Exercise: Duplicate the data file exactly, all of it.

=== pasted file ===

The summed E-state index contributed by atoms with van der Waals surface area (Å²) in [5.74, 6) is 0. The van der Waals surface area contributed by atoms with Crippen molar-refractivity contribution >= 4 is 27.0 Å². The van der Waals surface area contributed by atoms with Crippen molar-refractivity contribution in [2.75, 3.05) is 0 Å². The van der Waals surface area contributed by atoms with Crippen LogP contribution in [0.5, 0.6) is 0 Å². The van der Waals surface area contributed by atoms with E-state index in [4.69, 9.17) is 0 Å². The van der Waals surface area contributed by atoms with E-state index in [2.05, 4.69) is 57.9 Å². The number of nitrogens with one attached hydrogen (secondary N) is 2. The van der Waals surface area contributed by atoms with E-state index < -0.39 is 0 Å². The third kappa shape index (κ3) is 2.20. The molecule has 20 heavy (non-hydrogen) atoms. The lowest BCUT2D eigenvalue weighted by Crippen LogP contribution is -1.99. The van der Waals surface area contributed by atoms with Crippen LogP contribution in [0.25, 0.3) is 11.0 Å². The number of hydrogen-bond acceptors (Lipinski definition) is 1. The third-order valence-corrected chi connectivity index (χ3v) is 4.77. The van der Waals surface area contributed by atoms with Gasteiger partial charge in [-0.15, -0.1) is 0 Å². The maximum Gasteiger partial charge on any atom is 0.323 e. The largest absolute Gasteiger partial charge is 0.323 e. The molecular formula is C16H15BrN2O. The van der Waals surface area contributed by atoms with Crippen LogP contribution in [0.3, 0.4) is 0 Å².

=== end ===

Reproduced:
The summed E-state index contributed by atoms with van der Waals surface area (Å²) in [5.74, 6) is 0. The van der Waals surface area contributed by atoms with Crippen molar-refractivity contribution >= 4 is 27.0 Å². The van der Waals surface area contributed by atoms with Crippen molar-refractivity contribution in [2.75, 3.05) is 0 Å². The van der Waals surface area contributed by atoms with Crippen LogP contribution in [0.5, 0.6) is 0 Å². The van der Waals surface area contributed by atoms with E-state index in [4.69, 9.17) is 0 Å². The van der Waals surface area contributed by atoms with E-state index in [2.05, 4.69) is 57.9 Å². The number of nitrogens with one attached hydrogen (secondary N) is 2. The van der Waals surface area contributed by atoms with E-state index < -0.39 is 0 Å². The third kappa shape index (κ3) is 2.20. The molecule has 20 heavy (non-hydrogen) atoms. The lowest BCUT2D eigenvalue weighted by Crippen LogP contribution is -1.99. The van der Waals surface area contributed by atoms with Crippen LogP contribution in [0.25, 0.3) is 11.0 Å². The number of hydrogen-bond acceptors (Lipinski definition) is 1. The third-order valence-corrected chi connectivity index (χ3v) is 4.77. The van der Waals surface area contributed by atoms with Gasteiger partial charge in [-0.15, -0.1) is 0 Å². The maximum Gasteiger partial charge on any atom is 0.323 e. The largest absolute Gasteiger partial charge is 0.323 e. The molecular formula is C16H15BrN2O. The van der Waals surface area contributed by atoms with Crippen LogP contribution in [0.3, 0.4) is 0 Å².